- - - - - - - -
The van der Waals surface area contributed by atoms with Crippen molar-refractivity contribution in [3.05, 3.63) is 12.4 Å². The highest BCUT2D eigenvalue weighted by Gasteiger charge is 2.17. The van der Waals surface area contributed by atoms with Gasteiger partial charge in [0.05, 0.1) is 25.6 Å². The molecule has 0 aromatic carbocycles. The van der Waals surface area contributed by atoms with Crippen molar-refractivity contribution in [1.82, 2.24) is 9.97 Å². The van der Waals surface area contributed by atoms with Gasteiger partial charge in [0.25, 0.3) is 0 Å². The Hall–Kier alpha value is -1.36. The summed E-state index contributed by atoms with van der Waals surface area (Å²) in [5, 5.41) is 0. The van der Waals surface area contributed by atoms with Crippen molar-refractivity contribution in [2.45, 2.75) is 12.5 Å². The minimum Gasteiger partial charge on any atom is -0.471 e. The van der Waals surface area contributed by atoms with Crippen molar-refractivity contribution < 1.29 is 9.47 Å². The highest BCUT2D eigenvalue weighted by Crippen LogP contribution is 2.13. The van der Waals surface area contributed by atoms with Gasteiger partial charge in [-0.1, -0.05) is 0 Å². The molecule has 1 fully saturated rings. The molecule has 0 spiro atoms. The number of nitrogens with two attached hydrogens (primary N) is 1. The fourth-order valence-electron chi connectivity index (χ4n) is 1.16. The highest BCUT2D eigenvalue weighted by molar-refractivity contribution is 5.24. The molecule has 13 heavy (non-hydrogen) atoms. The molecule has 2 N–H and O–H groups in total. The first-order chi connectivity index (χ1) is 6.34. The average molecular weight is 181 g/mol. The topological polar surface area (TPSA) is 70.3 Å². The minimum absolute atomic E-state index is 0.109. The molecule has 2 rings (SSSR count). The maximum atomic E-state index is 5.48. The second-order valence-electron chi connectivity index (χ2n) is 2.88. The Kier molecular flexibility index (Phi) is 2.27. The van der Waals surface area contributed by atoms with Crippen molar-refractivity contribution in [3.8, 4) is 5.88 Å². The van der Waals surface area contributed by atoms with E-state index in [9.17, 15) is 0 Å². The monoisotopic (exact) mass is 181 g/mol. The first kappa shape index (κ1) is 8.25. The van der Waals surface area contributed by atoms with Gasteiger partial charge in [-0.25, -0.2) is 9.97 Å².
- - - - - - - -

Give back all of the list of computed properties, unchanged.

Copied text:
The van der Waals surface area contributed by atoms with Crippen molar-refractivity contribution in [3.05, 3.63) is 12.4 Å². The highest BCUT2D eigenvalue weighted by Gasteiger charge is 2.17. The van der Waals surface area contributed by atoms with Gasteiger partial charge in [0.05, 0.1) is 25.6 Å². The molecule has 0 aromatic carbocycles. The van der Waals surface area contributed by atoms with Crippen molar-refractivity contribution in [1.82, 2.24) is 9.97 Å². The van der Waals surface area contributed by atoms with Gasteiger partial charge in [0.25, 0.3) is 0 Å². The Hall–Kier alpha value is -1.36. The summed E-state index contributed by atoms with van der Waals surface area (Å²) in [5, 5.41) is 0. The van der Waals surface area contributed by atoms with Crippen molar-refractivity contribution in [2.45, 2.75) is 12.5 Å². The minimum Gasteiger partial charge on any atom is -0.471 e. The van der Waals surface area contributed by atoms with Crippen molar-refractivity contribution < 1.29 is 9.47 Å². The highest BCUT2D eigenvalue weighted by Crippen LogP contribution is 2.13. The van der Waals surface area contributed by atoms with Gasteiger partial charge in [-0.1, -0.05) is 0 Å². The molecule has 1 fully saturated rings. The molecule has 0 spiro atoms. The number of nitrogens with two attached hydrogens (primary N) is 1. The fourth-order valence-electron chi connectivity index (χ4n) is 1.16. The highest BCUT2D eigenvalue weighted by molar-refractivity contribution is 5.24. The molecule has 13 heavy (non-hydrogen) atoms. The molecule has 2 N–H and O–H groups in total. The first-order chi connectivity index (χ1) is 6.34. The average molecular weight is 181 g/mol. The topological polar surface area (TPSA) is 70.3 Å². The minimum absolute atomic E-state index is 0.109. The molecule has 2 rings (SSSR count). The maximum atomic E-state index is 5.48. The second-order valence-electron chi connectivity index (χ2n) is 2.88. The Kier molecular flexibility index (Phi) is 2.27. The van der Waals surface area contributed by atoms with Crippen molar-refractivity contribution in [3.8, 4) is 5.88 Å². The van der Waals surface area contributed by atoms with E-state index in [9.17, 15) is 0 Å². The monoisotopic (exact) mass is 181 g/mol. The first kappa shape index (κ1) is 8.25. The van der Waals surface area contributed by atoms with Gasteiger partial charge in [-0.25, -0.2) is 9.97 Å².